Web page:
FBI spokesmen have not yet alleged that any law has been violated, but state that they are carefully assessing the objects to determine if they are unlawfully possessed. Retired FBI agent Virginia Curry commented on the museum-like approach Mr. Miller endeavored to maintain and called the raid, “an embarrassing and unnecessary show of force by the FBI.”
Mr. Miller is said to have been involved in atomic bomb projects when in the armed services during WW2 and worked at the Naval Avionics Center in Indianapolis in the 1970s and 1980s. He was an amateur archaeologist who made frequent trips overseas on digs, and he and his wife
In statements to the press, FBI spokesmen have incorrectly implied that private ownership by U.S. citizens of cultural artifacts from a country restricting export without a permit from that country is unlawful. Agents have stated that the goal of the seizures is to repatriate objects to source countries or tribes but have not provided any legal justification for either seizure or repatriation at this time. Since the collection was amassed over many decades, without knowing the date of import, there is no indication that objects were imported in violation of any U.S. treaty or agreement under the Cultural Property Implementation Act.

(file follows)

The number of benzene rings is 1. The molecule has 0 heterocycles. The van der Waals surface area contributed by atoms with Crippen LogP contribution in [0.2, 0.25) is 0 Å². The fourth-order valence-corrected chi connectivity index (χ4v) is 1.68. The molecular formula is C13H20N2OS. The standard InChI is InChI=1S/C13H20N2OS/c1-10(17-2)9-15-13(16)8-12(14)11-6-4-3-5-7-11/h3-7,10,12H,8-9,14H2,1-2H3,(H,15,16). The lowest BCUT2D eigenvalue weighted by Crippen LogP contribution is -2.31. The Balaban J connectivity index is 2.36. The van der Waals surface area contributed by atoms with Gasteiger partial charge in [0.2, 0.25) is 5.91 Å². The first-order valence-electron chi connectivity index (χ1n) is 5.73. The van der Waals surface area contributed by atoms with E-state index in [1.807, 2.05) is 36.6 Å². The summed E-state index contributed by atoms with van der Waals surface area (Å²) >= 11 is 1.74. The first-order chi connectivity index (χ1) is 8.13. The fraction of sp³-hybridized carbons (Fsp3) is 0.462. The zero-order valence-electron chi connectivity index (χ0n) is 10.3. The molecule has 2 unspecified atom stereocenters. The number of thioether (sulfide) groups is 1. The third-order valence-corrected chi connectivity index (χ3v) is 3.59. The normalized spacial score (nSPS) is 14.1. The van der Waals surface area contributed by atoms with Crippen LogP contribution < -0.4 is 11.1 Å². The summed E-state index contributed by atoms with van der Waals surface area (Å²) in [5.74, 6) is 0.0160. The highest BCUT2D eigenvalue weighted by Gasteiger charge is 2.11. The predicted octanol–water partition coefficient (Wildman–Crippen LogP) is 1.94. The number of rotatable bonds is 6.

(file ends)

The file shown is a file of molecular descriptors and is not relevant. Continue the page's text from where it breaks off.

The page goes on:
News reports indicate that Mr. Miller possessed many hundreds of Native American artifacts. Native American objects could not be lawfully taken from federal or Indian lands after passage of the American Antiquities Act in 1906, but laws against such collecting were not enforced until passage of the Archaeological Resources Protection Act in 1979. In general, federal law does not prohibit ownership even of human remains so long as they are excavated with permission on private lands, though they may not be sold.
Most collectors are aware that artifacts containing bald or golden eagle feathers may not be sold; fewer realize that it is a crime to sell, and sometimes even to possess an object decorated with feathers from the most common wild birds. The Bald and Golden Eagle Protection Act has been strictly enforced, whereas prosecutions for trading in violation of the Migratory Bird Treaty Act, a law intended to prevent baiting and over-hunting of migratory birds, are rare.